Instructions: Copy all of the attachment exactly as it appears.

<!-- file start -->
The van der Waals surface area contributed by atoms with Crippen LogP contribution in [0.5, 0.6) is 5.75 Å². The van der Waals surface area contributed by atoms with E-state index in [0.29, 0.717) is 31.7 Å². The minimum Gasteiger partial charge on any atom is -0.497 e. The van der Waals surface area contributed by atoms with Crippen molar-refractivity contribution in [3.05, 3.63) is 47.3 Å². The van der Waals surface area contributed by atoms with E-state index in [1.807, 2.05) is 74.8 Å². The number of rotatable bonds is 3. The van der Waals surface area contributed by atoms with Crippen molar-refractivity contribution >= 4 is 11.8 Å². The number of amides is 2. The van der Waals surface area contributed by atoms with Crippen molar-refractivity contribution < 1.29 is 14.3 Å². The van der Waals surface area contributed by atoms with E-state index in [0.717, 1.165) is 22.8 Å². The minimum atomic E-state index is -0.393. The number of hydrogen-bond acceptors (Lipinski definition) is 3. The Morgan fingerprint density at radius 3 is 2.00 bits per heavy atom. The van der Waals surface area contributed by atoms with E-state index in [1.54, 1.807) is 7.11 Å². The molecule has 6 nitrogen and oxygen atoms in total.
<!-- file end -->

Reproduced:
The van der Waals surface area contributed by atoms with Crippen LogP contribution in [0.5, 0.6) is 5.75 Å². The van der Waals surface area contributed by atoms with E-state index in [0.29, 0.717) is 31.7 Å². The minimum Gasteiger partial charge on any atom is -0.497 e. The van der Waals surface area contributed by atoms with Crippen molar-refractivity contribution in [3.05, 3.63) is 47.3 Å². The van der Waals surface area contributed by atoms with E-state index in [1.807, 2.05) is 74.8 Å². The number of rotatable bonds is 3. The van der Waals surface area contributed by atoms with Crippen molar-refractivity contribution >= 4 is 11.8 Å². The number of amides is 2. The van der Waals surface area contributed by atoms with Crippen molar-refractivity contribution < 1.29 is 14.3 Å². The van der Waals surface area contributed by atoms with E-state index in [0.717, 1.165) is 22.8 Å². The minimum atomic E-state index is -0.393. The number of hydrogen-bond acceptors (Lipinski definition) is 3. The Morgan fingerprint density at radius 3 is 2.00 bits per heavy atom. The van der Waals surface area contributed by atoms with E-state index in [1.54, 1.807) is 7.11 Å². The molecule has 6 nitrogen and oxygen atoms in total.